By Bruce Blythe, for CME Group
AT A GLANCE
- Grain producers face more uncertainty than usual as they look toward a new planting season
- As crop risks mount, more producers are looking to short-dated new crop options as a hedging tool
U.S. grain producers preparing for the 2022 spring planting season face more risk factors than ever, some that are more typical – weather and export demand, for example – than others.
This year, the ongoing pandemic recovery, inflation that’s running at four-decade highs and Russia’s recently launched war with Ukraine make for a particularly challenging environment for anyone in agriculture.
As a result, 2022 “is perhaps the most dynamic market farmers have ever had to evaluate when making spring planting decisions,” said Chip Flory, a Farm Journal economist and host of Agri Talk Radio. Crop input costs have soared, with fertilizer prices tripling over year-ago levels in some areas, Flory noted during a recent OpenMarkets Roundtable.
According to Texas A&M University, fertilizer costs for the 2022 planting season may increase more than 80% over 2021 levels. One-third of U.S. corn producers plan to reduce their nitrogen application rates compared to 2021, based on the February Ag Barometer from Purdue University and CME Group.
Sky-High Fertilizer Costs
Fertilizer costs will be a critical consideration as farmers weigh how much acreage to devote to corn, soybeans or other crops, said Scott Irwin, Professor of Agricultural Economics at the University of Illinois, who was also part of the roundtable.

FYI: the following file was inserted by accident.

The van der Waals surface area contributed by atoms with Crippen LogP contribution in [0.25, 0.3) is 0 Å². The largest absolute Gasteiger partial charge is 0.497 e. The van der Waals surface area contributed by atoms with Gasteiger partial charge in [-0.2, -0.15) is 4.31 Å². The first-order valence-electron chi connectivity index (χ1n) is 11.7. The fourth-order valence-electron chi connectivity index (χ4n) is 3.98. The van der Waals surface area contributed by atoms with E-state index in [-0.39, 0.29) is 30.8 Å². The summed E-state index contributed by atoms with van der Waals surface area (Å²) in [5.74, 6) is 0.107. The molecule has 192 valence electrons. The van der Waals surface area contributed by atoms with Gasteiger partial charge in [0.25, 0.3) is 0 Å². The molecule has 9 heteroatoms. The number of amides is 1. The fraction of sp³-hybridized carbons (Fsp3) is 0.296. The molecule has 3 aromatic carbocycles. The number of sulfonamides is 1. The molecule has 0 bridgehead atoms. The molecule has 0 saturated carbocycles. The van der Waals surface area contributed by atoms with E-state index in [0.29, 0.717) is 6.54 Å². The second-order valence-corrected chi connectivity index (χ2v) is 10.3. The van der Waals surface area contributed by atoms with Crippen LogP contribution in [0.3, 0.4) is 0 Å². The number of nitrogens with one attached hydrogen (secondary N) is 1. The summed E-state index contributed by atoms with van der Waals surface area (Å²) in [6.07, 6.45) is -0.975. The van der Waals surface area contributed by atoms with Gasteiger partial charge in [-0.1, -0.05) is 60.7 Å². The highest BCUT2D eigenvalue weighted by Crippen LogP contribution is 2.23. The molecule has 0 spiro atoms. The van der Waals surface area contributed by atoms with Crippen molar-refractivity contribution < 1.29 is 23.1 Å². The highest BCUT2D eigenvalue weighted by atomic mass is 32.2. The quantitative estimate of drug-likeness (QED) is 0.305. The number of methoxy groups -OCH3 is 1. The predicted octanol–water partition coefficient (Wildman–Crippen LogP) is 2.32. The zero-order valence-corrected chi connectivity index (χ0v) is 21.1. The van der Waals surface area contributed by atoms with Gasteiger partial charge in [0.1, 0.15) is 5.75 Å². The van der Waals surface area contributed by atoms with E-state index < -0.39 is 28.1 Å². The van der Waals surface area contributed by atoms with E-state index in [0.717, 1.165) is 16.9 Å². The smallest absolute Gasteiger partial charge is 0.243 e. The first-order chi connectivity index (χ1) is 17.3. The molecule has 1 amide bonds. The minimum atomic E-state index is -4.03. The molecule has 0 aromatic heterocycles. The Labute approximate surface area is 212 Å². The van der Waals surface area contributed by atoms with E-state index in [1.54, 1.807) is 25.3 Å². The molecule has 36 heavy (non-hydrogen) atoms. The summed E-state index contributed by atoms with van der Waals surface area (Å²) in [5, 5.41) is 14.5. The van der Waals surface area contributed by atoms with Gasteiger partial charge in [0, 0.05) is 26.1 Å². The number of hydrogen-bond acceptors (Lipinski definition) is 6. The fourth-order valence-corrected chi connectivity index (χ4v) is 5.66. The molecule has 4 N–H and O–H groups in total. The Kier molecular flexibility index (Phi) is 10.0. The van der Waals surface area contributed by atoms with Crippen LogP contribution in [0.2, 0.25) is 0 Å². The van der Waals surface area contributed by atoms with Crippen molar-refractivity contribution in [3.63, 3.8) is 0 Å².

Corn typically requires more fertilizer than soybeans and thus per-acre costs tend to be higher. Earlier in the winter, as fertilizer prices climbed and drought in South America slashed production prospects in Argentina and Brazil, new-crop soybean futures rose more than corn. That suggested farmers would increase soybean acres at the expense of corn.
More recently, Russia’s invasion of Ukraine sent wheat prices rallying to 14-year highs on fears of disruptions to the global grain trade. Corn also rallied, with nearby prices surging above $7 a bushel and new-crop futures closing a gap with soybeans. Combined, Russia and Ukraine account for nearly 30% of global wheat exports and almost one-fifth of world corn exports.
Still, “there’s a lot of incentives for soybean production this year,” Irwin said. “It’s important to keep in mind that both crops are still profitable, unless you’re buying on the spot fertilizer market right now.”
Unusual Circumstances Demand More Flexible Hedging Tools
This year’s unusual circumstances illustrate grain producers’ need for more flexible hedging strategies and tools, such as short-dated new crop (SDNC) options, said Tim Andriesen, Managing Director of Agricultural Products at CME Group.
With a lower “time value” compared to standard options, SDNC options enable producers to manage risk or gain exposure in new crop futures contracts at a relatively lower cost and build strategies around near-term events earlier in the year, such as development of Brazil’s “safrinha” (second) corn crop and USDA’s Prospective Plantings report March 31.
There’s been a “significant” increase in the use of SDNC options among producers and others in agriculture, Andriesen said during the roundtable. Open interest – or the number of open positions -- in SDNC options surpassed 100,000 contracts in late February, while average daily trading volume in February was almost double that of 2021. Corn and soybean market volatility soared in late February and early March, but still has potential to climb even higher over the summer, Andriesen said. “This is the environment where SDNC options shine relative to standard options,” he added.
As U.S. grain producers enter a third pandemic-era planting season, the risk “stories” – weather, geopolitics, input costs and more – promise to “stick around,” influencing the industry’s planting and profit outlooks in the months ahead, Flory concluded. “How producers manage these risks will be a critical factor for the U.S. grain industry in 2022,” he said.